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Friday, May 4, 2012

TV Memories 13 | Laith Preston

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When Dan approached me to do another guest post for him, this time on the topic of my TV memories, my first thought was that this would be an easy one to pull together. However, just like the previous post, more and more memories arose as I thought about it. Some of my earliest TV Memories revolve around, surprise, surprise, a children’s show - Mr Roger’s Neighborhood. I can recall the wonder as the trolley dinged along its track, taking us to the Neighborhood of Make-Believe.

I grew up in Kansas City in the 80s and 90s, so most of my memories were of watching TV on cable, rather than over the air broadcasts. However, there was one show I was somewhat addicted to that bucked this trend, The Secret City Adventures, a PBS kids art program. I can recall many times spending a number of minutes fiddling with the rabbit ears on an old television with dials on the front, trying to pull in the PBS station from Topeka, KS, 70 miles to the west. My deep interest in technology (and radio in particular) is partially due to trying to figure out exactly why I couldn’t get the show I wanted to see.

I have many fond memories of sitting down on Thursday nights after dinner with my parents for a family TV double header, first off was This Old House, I loved that show, it never was the same after Vila left.

After we finished watching the wonders of home restoration came Mystery!. I remember it well, the incredible opening sequence of Edward Gorey cartoons overlayed with the iconic theme music... I can hear it now. This solid, early introduction to logic and critical thinking had a strong influence on where I’ve ended up in life.

That I was a regular viewer of Saturday Morning Cartoons really goes without mention, but I do have a fond place in my heart for The Land of the Lost. I was fortunate in those days before massive syndication to catch the re-release of this and other genre classics: Star Trek, Lost in Space, Battlestar Galactica, Buck Rogers...

As time marched on television changed, over the years I was able to enjoy such works in syndication as Mission Impossible, and The Man from U.N.C.L.E., as well as less serious shows like Get Smart.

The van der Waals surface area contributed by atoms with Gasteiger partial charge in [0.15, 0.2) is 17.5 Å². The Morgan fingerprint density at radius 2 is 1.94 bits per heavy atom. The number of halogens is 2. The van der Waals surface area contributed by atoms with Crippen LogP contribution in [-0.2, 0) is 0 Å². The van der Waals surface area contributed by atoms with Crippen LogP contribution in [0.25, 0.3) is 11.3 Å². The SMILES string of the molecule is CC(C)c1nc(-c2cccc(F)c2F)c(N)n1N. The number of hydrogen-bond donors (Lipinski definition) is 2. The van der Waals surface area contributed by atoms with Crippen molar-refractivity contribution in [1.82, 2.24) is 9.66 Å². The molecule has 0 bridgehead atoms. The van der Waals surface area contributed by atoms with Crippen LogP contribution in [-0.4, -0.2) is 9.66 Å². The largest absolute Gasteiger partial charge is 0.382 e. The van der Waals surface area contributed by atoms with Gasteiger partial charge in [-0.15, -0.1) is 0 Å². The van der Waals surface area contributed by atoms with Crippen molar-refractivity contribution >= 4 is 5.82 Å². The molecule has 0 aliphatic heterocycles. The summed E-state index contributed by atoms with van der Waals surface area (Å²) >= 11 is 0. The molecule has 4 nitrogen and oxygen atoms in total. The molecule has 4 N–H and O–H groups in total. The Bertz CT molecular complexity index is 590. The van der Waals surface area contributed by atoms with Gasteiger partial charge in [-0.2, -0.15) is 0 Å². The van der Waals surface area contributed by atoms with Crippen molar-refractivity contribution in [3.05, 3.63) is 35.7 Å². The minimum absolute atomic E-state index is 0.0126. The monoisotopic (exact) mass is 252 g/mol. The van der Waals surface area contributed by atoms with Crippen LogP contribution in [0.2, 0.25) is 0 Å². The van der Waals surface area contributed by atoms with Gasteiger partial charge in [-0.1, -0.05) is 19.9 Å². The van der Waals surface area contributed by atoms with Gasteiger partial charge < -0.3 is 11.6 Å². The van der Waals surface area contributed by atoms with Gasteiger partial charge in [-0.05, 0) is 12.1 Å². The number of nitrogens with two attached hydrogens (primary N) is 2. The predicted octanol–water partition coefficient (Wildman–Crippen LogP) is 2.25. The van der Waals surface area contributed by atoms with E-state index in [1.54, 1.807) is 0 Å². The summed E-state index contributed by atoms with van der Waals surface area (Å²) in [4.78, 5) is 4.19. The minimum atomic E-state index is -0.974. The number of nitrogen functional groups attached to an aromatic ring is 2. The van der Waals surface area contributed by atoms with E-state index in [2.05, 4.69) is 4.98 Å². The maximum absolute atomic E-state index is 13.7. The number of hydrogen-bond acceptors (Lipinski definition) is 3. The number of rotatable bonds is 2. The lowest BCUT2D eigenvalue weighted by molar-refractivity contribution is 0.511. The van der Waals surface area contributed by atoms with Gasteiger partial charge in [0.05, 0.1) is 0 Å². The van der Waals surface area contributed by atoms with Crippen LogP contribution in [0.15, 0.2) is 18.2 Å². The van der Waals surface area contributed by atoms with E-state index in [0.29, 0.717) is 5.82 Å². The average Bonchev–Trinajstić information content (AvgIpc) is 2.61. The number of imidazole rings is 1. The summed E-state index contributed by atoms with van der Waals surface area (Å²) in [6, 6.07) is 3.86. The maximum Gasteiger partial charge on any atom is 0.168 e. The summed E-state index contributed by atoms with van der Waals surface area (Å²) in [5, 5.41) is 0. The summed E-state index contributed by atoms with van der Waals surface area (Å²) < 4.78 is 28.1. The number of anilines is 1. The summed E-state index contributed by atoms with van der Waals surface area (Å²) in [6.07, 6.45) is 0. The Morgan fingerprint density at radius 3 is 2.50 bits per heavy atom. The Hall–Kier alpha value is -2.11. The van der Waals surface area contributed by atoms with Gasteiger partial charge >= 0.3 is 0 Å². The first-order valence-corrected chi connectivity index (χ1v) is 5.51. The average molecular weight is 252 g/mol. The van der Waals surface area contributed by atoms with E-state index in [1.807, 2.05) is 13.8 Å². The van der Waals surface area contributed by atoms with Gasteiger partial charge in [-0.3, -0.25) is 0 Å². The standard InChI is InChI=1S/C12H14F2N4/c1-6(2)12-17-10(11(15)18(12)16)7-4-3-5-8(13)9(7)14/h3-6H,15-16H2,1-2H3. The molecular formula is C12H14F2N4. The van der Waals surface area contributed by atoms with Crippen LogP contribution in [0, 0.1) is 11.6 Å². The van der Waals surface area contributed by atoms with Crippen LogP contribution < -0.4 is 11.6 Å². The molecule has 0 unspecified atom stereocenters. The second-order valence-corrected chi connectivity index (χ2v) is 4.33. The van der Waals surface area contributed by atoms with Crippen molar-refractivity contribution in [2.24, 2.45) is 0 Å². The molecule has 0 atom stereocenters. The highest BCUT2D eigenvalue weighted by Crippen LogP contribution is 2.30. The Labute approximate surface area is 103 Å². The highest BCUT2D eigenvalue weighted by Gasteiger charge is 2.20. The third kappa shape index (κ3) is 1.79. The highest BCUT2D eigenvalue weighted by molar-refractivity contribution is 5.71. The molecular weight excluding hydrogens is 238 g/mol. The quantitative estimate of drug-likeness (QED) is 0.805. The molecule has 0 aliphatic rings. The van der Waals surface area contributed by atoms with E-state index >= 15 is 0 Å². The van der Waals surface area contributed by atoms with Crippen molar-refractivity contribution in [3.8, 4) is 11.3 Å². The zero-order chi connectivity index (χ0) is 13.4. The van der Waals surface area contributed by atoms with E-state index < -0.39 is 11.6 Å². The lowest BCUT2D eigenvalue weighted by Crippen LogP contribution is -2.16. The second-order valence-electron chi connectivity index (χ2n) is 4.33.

One thing I do know is that well before import animation reached the prominence it has today, I enjoyed the imports we had Robotech, Speed Racer, Tanzor Z, even if they were horrible adaptations to fit the US market and rules of the time. My interests weren’t limited to Japanese imports alone, Danger Mouse (UK), The Littles (FR/CA), Spartakus and the Sun Beneath the Sea (FR) and The Mysterious Cities of Gold (FR/JP) all of these were important to me at one time or another.

TV has changed over the years, many great shows have come and gone. I am thankful that in our modern, fast paced, interconnected world; more and more venues like Netflix are getting the rights to these older shows, and I can introduce my daughters to some of the programing that helped make me into the inquisitive and creative person I am today.

Laith Preston is a voracious reader, aspiring writer and jack of many trades. When he is not at his day job as a web application developer, he can be found wasting way too much time on various pastimes in Des Moines, Iowa, with his wife, three kids and the cat. You can find his aimless meanderings at his blog,

1 comment:

  1. Great post, Laith. I grew up in the 70s and 80s, a little before your time, but I remember some of those shows, too. My favorite was Star Trek. But I've been a long time reader and have more memories of me trying to get my brothers and sisters to lower the volume down so I can read rather than actually watching the shows.

    Do you remember when at 11pm, the TV announcer would say: "It's 11 o'clock. Do you know where your children are?"

    You want to subject your daughters to all those old shows? (shudder) Well, each to their own! :)